ACDC Unveils Community Mural Project Led by Residents and Youth

Boston, July 7, 2017, — Chinatowns across the country face the threat of gentrification despite their historical and current importance as cultural and political sanctuaries for the Asian American community. Boston’s Chinatown is no exception, with its borders seeing rapid erosion in recent years. In its 30 years of community building, the Asian Community Development Corporation (ACDC) has been integral to the movement of preserving Boston’s Chinatown, with creative placemaking as part of its core mission since 2013.

As part of these placemaking efforts, ACDC will host its inaugural ThinkChinatown Opening Ceremony on July 15, Saturday, 11:30 AM at 15-25 Harrison Ave. This is the unveiling of a community mural Tied Together by a Thousand Threads that is the culmination of resident and youth efforts since January 2016. The event will bring Chinatown residents together with a celebratory lion dance to mark the mural unveiling.

ThinkChinatown is the brainchild of two ACDC youth who aspired to create a neighborhood “suggestions box” that invites residents to take ownership of their space and innovate solutions to community issues. Residents with transformative ideas can partner with ACDC, who provides the technical support and funding to implement the projects.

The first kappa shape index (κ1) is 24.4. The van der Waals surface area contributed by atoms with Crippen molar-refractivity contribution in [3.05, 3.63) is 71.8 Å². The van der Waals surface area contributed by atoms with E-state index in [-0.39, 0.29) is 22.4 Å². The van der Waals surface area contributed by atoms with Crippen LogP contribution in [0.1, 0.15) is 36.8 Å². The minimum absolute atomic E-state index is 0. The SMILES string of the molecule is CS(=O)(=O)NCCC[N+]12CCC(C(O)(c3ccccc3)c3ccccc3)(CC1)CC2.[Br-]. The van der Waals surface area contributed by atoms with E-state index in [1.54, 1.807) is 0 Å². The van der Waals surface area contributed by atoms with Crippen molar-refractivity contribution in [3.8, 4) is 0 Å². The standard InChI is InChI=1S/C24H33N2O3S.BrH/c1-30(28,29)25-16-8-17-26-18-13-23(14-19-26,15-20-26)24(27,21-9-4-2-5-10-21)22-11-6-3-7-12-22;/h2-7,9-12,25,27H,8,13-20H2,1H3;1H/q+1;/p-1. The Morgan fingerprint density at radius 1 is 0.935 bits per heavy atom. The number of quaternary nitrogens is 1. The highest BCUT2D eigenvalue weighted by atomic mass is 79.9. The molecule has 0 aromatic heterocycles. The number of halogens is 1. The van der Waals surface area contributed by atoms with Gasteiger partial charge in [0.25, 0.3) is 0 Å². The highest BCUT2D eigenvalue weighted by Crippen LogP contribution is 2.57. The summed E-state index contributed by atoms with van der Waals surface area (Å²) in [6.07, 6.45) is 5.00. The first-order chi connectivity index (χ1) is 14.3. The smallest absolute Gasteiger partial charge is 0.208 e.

Yvonne Ng, long-time Chinatown resident, was selected as this year’s ThinkChinatown Co-fellow. The project proposal was to revitalize Phillips Square by creating a community mural that would draw foot traffic into the area and remind passersby that this is Chinatown, and these streets belong to residents. Jennie Chang, a Boston-area high school student, served as the project manager, coordinating the team of staff, the artist and youth.

The site is a classic symbol of the effects of gentrification on Chinatown’s community. Located at the historic site of Phillips Square – the location of the 1903 Immigration Raid – what once used to be a vibrant part of Chinatown is now host to a Verizon building for telecommunications storage, vacant buildings, and a parking lot. The encroachment of corporate offices and luxury developments leads to the erosion of Chinatown’s borders.

The mural will serve to re-assert Chinatown’s boundaries and is based on Ng’s multi-generational experiences in Chinatown. The images are both personal and universal – of Ng’s mother growing up in the era of the Combat Zone and garment factories as well as her toddler son’s experiences of dim sum and festivals. A documentary featuring residents and their experiences of growing up in Chinatown will also be released after the opening.

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